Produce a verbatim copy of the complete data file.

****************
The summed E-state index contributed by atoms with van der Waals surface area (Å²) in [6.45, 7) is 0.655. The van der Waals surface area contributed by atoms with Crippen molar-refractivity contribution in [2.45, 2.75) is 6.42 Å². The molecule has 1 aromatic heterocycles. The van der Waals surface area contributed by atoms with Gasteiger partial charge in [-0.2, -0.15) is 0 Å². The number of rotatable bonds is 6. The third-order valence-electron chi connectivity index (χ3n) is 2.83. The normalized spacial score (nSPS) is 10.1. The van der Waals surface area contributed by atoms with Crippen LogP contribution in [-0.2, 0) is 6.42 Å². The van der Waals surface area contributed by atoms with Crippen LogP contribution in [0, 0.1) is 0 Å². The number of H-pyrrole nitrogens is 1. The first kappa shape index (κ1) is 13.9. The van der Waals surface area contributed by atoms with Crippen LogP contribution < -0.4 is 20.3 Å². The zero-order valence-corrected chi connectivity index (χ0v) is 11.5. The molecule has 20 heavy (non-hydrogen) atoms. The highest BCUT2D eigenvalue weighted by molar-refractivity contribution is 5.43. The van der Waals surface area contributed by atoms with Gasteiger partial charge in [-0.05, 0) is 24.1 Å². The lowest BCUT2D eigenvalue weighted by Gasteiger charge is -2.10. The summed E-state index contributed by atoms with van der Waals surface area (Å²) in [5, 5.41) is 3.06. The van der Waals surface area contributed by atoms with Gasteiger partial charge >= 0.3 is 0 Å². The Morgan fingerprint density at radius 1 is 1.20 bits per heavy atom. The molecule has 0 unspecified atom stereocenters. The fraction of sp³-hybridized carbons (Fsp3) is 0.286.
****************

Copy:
The summed E-state index contributed by atoms with van der Waals surface area (Å²) in [6.45, 7) is 0.655. The van der Waals surface area contributed by atoms with Crippen molar-refractivity contribution in [2.45, 2.75) is 6.42 Å². The molecule has 1 aromatic heterocycles. The van der Waals surface area contributed by atoms with Gasteiger partial charge in [-0.2, -0.15) is 0 Å². The number of rotatable bonds is 6. The third-order valence-electron chi connectivity index (χ3n) is 2.83. The normalized spacial score (nSPS) is 10.1. The van der Waals surface area contributed by atoms with Crippen LogP contribution in [-0.2, 0) is 6.42 Å². The van der Waals surface area contributed by atoms with Crippen LogP contribution in [0, 0.1) is 0 Å². The number of H-pyrrole nitrogens is 1. The first kappa shape index (κ1) is 13.9. The van der Waals surface area contributed by atoms with Crippen LogP contribution < -0.4 is 20.3 Å². The zero-order valence-corrected chi connectivity index (χ0v) is 11.5. The molecule has 20 heavy (non-hydrogen) atoms. The highest BCUT2D eigenvalue weighted by molar-refractivity contribution is 5.43. The van der Waals surface area contributed by atoms with Gasteiger partial charge in [-0.05, 0) is 24.1 Å². The lowest BCUT2D eigenvalue weighted by Gasteiger charge is -2.10. The summed E-state index contributed by atoms with van der Waals surface area (Å²) in [5, 5.41) is 3.06. The van der Waals surface area contributed by atoms with Gasteiger partial charge >= 0.3 is 0 Å². The Morgan fingerprint density at radius 1 is 1.20 bits per heavy atom. The molecule has 0 unspecified atom stereocenters. The fraction of sp³-hybridized carbons (Fsp3) is 0.286.